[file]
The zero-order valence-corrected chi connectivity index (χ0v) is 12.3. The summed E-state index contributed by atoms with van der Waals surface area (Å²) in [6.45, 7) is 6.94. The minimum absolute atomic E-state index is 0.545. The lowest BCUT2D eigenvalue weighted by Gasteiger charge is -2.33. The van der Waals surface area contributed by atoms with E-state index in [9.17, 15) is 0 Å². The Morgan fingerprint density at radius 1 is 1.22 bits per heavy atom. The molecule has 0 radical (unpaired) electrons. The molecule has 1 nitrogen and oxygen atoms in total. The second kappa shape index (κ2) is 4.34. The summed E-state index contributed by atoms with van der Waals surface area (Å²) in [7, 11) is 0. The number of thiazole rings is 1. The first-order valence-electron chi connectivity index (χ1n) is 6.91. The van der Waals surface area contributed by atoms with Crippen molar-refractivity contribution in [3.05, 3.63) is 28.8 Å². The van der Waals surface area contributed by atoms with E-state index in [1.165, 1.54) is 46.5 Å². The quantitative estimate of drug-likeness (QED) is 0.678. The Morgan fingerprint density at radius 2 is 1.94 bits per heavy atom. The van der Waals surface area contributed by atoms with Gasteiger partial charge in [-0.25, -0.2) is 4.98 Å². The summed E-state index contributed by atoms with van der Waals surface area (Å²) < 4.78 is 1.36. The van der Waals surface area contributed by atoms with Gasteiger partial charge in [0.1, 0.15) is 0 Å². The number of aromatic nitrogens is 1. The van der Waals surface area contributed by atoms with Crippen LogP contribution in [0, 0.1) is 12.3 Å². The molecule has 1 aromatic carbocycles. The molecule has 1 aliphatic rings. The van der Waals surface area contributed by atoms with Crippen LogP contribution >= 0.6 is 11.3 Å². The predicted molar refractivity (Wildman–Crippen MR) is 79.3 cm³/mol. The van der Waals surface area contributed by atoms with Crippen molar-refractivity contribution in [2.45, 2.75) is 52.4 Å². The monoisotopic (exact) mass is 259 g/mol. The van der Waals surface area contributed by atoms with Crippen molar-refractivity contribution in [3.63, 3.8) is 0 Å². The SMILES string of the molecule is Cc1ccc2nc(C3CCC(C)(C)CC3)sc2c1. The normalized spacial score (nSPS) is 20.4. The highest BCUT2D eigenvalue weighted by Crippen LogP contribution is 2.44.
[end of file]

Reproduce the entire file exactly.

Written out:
The zero-order valence-corrected chi connectivity index (χ0v) is 12.3. The summed E-state index contributed by atoms with van der Waals surface area (Å²) in [6.45, 7) is 6.94. The minimum absolute atomic E-state index is 0.545. The lowest BCUT2D eigenvalue weighted by Gasteiger charge is -2.33. The van der Waals surface area contributed by atoms with E-state index in [9.17, 15) is 0 Å². The Morgan fingerprint density at radius 1 is 1.22 bits per heavy atom. The molecule has 0 radical (unpaired) electrons. The molecule has 1 nitrogen and oxygen atoms in total. The second kappa shape index (κ2) is 4.34. The summed E-state index contributed by atoms with van der Waals surface area (Å²) in [7, 11) is 0. The number of thiazole rings is 1. The first-order valence-electron chi connectivity index (χ1n) is 6.91. The van der Waals surface area contributed by atoms with Crippen molar-refractivity contribution in [3.05, 3.63) is 28.8 Å². The van der Waals surface area contributed by atoms with E-state index in [1.165, 1.54) is 46.5 Å². The quantitative estimate of drug-likeness (QED) is 0.678. The Morgan fingerprint density at radius 2 is 1.94 bits per heavy atom. The van der Waals surface area contributed by atoms with Gasteiger partial charge in [-0.25, -0.2) is 4.98 Å². The summed E-state index contributed by atoms with van der Waals surface area (Å²) < 4.78 is 1.36. The van der Waals surface area contributed by atoms with Gasteiger partial charge in [0.1, 0.15) is 0 Å². The number of aromatic nitrogens is 1. The van der Waals surface area contributed by atoms with Crippen LogP contribution in [0, 0.1) is 12.3 Å². The molecule has 1 aromatic carbocycles. The molecule has 1 aliphatic rings. The van der Waals surface area contributed by atoms with Crippen LogP contribution >= 0.6 is 11.3 Å². The predicted molar refractivity (Wildman–Crippen MR) is 79.3 cm³/mol. The van der Waals surface area contributed by atoms with Crippen molar-refractivity contribution in [2.45, 2.75) is 52.4 Å². The monoisotopic (exact) mass is 259 g/mol. The van der Waals surface area contributed by atoms with Crippen molar-refractivity contribution in [3.63, 3.8) is 0 Å². The SMILES string of the molecule is Cc1ccc2nc(C3CCC(C)(C)CC3)sc2c1. The normalized spacial score (nSPS) is 20.4. The highest BCUT2D eigenvalue weighted by Crippen LogP contribution is 2.44.